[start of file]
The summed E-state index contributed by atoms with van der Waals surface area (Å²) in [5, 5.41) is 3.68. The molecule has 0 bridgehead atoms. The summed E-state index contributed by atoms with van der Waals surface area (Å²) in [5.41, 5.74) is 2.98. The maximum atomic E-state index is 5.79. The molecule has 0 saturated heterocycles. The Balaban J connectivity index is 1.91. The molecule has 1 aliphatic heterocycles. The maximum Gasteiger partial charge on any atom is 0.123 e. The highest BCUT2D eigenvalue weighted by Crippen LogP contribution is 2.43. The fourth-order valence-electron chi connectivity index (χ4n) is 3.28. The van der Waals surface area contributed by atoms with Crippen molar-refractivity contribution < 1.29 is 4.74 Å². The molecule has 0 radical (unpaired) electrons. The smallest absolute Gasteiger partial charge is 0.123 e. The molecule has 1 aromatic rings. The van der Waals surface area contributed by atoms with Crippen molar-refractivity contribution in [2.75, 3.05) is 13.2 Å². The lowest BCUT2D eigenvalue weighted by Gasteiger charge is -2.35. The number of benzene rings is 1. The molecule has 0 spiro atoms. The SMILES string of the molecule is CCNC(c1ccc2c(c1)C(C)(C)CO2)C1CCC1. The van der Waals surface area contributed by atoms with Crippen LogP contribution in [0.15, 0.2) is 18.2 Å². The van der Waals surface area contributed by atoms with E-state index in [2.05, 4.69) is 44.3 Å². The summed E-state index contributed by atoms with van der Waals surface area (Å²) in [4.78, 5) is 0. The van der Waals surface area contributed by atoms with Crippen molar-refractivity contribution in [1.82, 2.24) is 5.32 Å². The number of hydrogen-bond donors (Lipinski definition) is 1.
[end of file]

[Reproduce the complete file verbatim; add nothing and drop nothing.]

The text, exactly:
The summed E-state index contributed by atoms with van der Waals surface area (Å²) in [5, 5.41) is 3.68. The molecule has 0 bridgehead atoms. The summed E-state index contributed by atoms with van der Waals surface area (Å²) in [5.41, 5.74) is 2.98. The maximum atomic E-state index is 5.79. The molecule has 0 saturated heterocycles. The Balaban J connectivity index is 1.91. The molecule has 1 aliphatic heterocycles. The maximum Gasteiger partial charge on any atom is 0.123 e. The highest BCUT2D eigenvalue weighted by Crippen LogP contribution is 2.43. The fourth-order valence-electron chi connectivity index (χ4n) is 3.28. The van der Waals surface area contributed by atoms with Crippen molar-refractivity contribution < 1.29 is 4.74 Å². The molecule has 0 radical (unpaired) electrons. The smallest absolute Gasteiger partial charge is 0.123 e. The molecule has 1 aromatic rings. The van der Waals surface area contributed by atoms with Crippen molar-refractivity contribution in [2.75, 3.05) is 13.2 Å². The lowest BCUT2D eigenvalue weighted by Gasteiger charge is -2.35. The number of benzene rings is 1. The molecule has 0 spiro atoms. The SMILES string of the molecule is CCNC(c1ccc2c(c1)C(C)(C)CO2)C1CCC1. The van der Waals surface area contributed by atoms with Crippen LogP contribution in [0.15, 0.2) is 18.2 Å². The van der Waals surface area contributed by atoms with E-state index in [2.05, 4.69) is 44.3 Å². The summed E-state index contributed by atoms with van der Waals surface area (Å²) in [4.78, 5) is 0. The van der Waals surface area contributed by atoms with Crippen molar-refractivity contribution in [1.82, 2.24) is 5.32 Å². The number of hydrogen-bond donors (Lipinski definition) is 1.